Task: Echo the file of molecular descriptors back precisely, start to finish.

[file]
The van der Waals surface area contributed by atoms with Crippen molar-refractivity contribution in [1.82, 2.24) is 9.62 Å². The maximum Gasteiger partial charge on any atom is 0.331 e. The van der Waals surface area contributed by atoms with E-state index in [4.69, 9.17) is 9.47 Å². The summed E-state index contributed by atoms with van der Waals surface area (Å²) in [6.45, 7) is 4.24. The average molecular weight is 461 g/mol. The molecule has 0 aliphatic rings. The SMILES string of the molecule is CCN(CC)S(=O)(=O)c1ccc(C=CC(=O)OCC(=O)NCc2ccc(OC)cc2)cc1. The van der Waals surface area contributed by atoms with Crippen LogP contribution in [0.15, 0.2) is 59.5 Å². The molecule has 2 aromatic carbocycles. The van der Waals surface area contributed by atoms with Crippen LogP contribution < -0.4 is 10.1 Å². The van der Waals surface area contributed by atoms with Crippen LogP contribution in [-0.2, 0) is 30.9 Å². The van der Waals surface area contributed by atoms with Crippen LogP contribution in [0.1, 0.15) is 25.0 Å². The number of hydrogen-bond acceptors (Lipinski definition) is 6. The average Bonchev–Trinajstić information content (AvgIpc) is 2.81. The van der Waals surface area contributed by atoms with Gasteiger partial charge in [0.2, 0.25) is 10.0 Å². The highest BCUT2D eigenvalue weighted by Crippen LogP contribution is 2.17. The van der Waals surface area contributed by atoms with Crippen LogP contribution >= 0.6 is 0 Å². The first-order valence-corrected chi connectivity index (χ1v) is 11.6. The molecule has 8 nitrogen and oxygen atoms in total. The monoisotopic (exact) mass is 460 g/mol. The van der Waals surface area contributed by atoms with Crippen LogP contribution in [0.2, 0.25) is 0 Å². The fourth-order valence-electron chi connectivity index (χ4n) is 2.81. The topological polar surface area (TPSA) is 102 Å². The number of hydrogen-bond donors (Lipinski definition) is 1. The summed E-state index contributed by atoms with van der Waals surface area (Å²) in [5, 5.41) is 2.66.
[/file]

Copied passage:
The van der Waals surface area contributed by atoms with Crippen molar-refractivity contribution in [1.82, 2.24) is 9.62 Å². The maximum Gasteiger partial charge on any atom is 0.331 e. The van der Waals surface area contributed by atoms with E-state index in [4.69, 9.17) is 9.47 Å². The summed E-state index contributed by atoms with van der Waals surface area (Å²) in [6.45, 7) is 4.24. The average molecular weight is 461 g/mol. The molecule has 0 aliphatic rings. The SMILES string of the molecule is CCN(CC)S(=O)(=O)c1ccc(C=CC(=O)OCC(=O)NCc2ccc(OC)cc2)cc1. The van der Waals surface area contributed by atoms with Crippen LogP contribution in [0.15, 0.2) is 59.5 Å². The molecule has 2 aromatic carbocycles. The van der Waals surface area contributed by atoms with Crippen LogP contribution < -0.4 is 10.1 Å². The van der Waals surface area contributed by atoms with Crippen LogP contribution in [-0.2, 0) is 30.9 Å². The van der Waals surface area contributed by atoms with Crippen LogP contribution in [0.1, 0.15) is 25.0 Å². The number of hydrogen-bond acceptors (Lipinski definition) is 6. The average Bonchev–Trinajstić information content (AvgIpc) is 2.81. The van der Waals surface area contributed by atoms with Gasteiger partial charge in [0.2, 0.25) is 10.0 Å². The highest BCUT2D eigenvalue weighted by Crippen LogP contribution is 2.17. The van der Waals surface area contributed by atoms with Crippen LogP contribution >= 0.6 is 0 Å². The first-order valence-corrected chi connectivity index (χ1v) is 11.6. The molecule has 8 nitrogen and oxygen atoms in total. The monoisotopic (exact) mass is 460 g/mol. The van der Waals surface area contributed by atoms with Crippen LogP contribution in [0.2, 0.25) is 0 Å². The fourth-order valence-electron chi connectivity index (χ4n) is 2.81. The topological polar surface area (TPSA) is 102 Å². The number of hydrogen-bond donors (Lipinski definition) is 1. The summed E-state index contributed by atoms with van der Waals surface area (Å²) in [5, 5.41) is 2.66.